1st-2nd century AD Roman carnelian intaglio ring stone with Capricorn insignia. Item for sale at Vilmar Numismatics: http://vilmarnumismatics.com/
Carnelian is a stone that we have all probably seen, but we rarely identify it by name or give it much thought.
Carnelian is a form of chalcedony quartz (SiO2) with rust (iron oxide) impurities that give it a distinctive ruddy color. It has been used worldwide for centuries for adornment and as a symbol of the noble class. The Romans used it extensively to make signet rings, as hot wax did not adhere to the stone and it took well to carving. The ancient Greeks and Babylonians believed the gem brought good luck and protection from natural disasters. Napoleon wore a carnelian seal he found in Egypt, and the ancient Egyptians were fond of placing carnelian talismans on and around their mummies for ensuring safe passage to the afterlife. The humble stone we pass over today used to command much more attention, and it can make quite a statement in bold settings.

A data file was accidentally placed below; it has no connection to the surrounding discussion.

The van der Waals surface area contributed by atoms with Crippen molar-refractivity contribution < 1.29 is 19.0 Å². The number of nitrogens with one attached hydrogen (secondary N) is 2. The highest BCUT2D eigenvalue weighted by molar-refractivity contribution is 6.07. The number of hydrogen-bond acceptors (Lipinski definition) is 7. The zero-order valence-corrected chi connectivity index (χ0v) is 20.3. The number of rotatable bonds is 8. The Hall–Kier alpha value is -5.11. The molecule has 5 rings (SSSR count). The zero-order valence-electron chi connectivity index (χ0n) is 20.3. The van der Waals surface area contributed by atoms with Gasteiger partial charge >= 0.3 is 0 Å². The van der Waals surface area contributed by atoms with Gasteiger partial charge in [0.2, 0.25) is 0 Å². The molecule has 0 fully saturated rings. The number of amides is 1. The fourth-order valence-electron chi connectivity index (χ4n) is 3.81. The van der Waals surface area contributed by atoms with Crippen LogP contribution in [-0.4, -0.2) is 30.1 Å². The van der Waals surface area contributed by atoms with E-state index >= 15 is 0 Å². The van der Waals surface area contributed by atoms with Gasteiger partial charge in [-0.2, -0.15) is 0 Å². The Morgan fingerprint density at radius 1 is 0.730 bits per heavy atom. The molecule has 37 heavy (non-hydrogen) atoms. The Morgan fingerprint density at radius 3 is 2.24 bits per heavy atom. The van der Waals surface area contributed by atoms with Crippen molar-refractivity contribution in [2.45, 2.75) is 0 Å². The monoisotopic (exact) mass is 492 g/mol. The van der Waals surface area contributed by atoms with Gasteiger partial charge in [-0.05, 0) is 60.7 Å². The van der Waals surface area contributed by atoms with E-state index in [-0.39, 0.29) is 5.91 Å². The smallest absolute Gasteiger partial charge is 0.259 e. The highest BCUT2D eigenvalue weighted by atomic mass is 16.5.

Turkomen gold and silver headdress with carnelian from Central Asia. Image from the Ringling Museum of Art, previously displayed at http://mcclungmuseum.utk.edu/exhibits/splendid-treasures/
Carnelian is found all over the world, with large deposits in India, Brazil, and the Middle East. There are isolated places in the New England states where you can gather carnelian from riverbeds and streams, and my friend has some that I am looking forward to polishing. It should be noted that the vast majority of carnelian on the market is dyed and heated agate, which while carnelian is a form of agate, it has a specific appearance. Still, at 7 on the Mohs scale, it is durable and a good all-purpose jewelry stone.
Carnelian is thought to sharpen concentration and protect its wearer from harm, as well as grant eloquent speech.